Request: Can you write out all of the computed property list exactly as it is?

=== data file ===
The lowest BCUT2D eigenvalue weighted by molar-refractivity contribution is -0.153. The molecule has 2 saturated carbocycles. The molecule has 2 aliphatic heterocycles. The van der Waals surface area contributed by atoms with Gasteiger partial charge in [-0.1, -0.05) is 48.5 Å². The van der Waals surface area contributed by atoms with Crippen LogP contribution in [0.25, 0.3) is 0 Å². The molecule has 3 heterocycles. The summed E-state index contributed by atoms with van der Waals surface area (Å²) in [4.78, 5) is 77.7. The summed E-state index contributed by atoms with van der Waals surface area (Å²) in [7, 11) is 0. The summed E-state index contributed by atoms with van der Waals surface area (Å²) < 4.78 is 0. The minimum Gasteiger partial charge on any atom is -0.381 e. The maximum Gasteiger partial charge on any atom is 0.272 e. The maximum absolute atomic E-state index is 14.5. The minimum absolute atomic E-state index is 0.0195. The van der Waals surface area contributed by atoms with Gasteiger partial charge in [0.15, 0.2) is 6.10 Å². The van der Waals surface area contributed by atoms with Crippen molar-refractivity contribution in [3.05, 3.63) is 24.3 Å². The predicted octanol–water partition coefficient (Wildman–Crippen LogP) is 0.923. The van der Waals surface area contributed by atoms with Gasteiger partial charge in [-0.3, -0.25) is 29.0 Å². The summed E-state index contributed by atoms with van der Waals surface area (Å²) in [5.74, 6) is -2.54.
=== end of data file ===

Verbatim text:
The lowest BCUT2D eigenvalue weighted by molar-refractivity contribution is -0.153. The molecule has 2 saturated carbocycles. The molecule has 2 aliphatic heterocycles. The van der Waals surface area contributed by atoms with Gasteiger partial charge in [-0.1, -0.05) is 48.5 Å². The van der Waals surface area contributed by atoms with Crippen LogP contribution in [0.25, 0.3) is 0 Å². The molecule has 3 heterocycles. The summed E-state index contributed by atoms with van der Waals surface area (Å²) in [4.78, 5) is 77.7. The summed E-state index contributed by atoms with van der Waals surface area (Å²) in [7, 11) is 0. The summed E-state index contributed by atoms with van der Waals surface area (Å²) < 4.78 is 0. The minimum Gasteiger partial charge on any atom is -0.381 e. The maximum Gasteiger partial charge on any atom is 0.272 e. The maximum absolute atomic E-state index is 14.5. The minimum absolute atomic E-state index is 0.0195. The van der Waals surface area contributed by atoms with Gasteiger partial charge in [0.15, 0.2) is 6.10 Å². The van der Waals surface area contributed by atoms with Crippen molar-refractivity contribution in [3.05, 3.63) is 24.3 Å². The predicted octanol–water partition coefficient (Wildman–Crippen LogP) is 0.923. The van der Waals surface area contributed by atoms with Gasteiger partial charge in [-0.3, -0.25) is 29.0 Å². The summed E-state index contributed by atoms with van der Waals surface area (Å²) in [5.74, 6) is -2.54.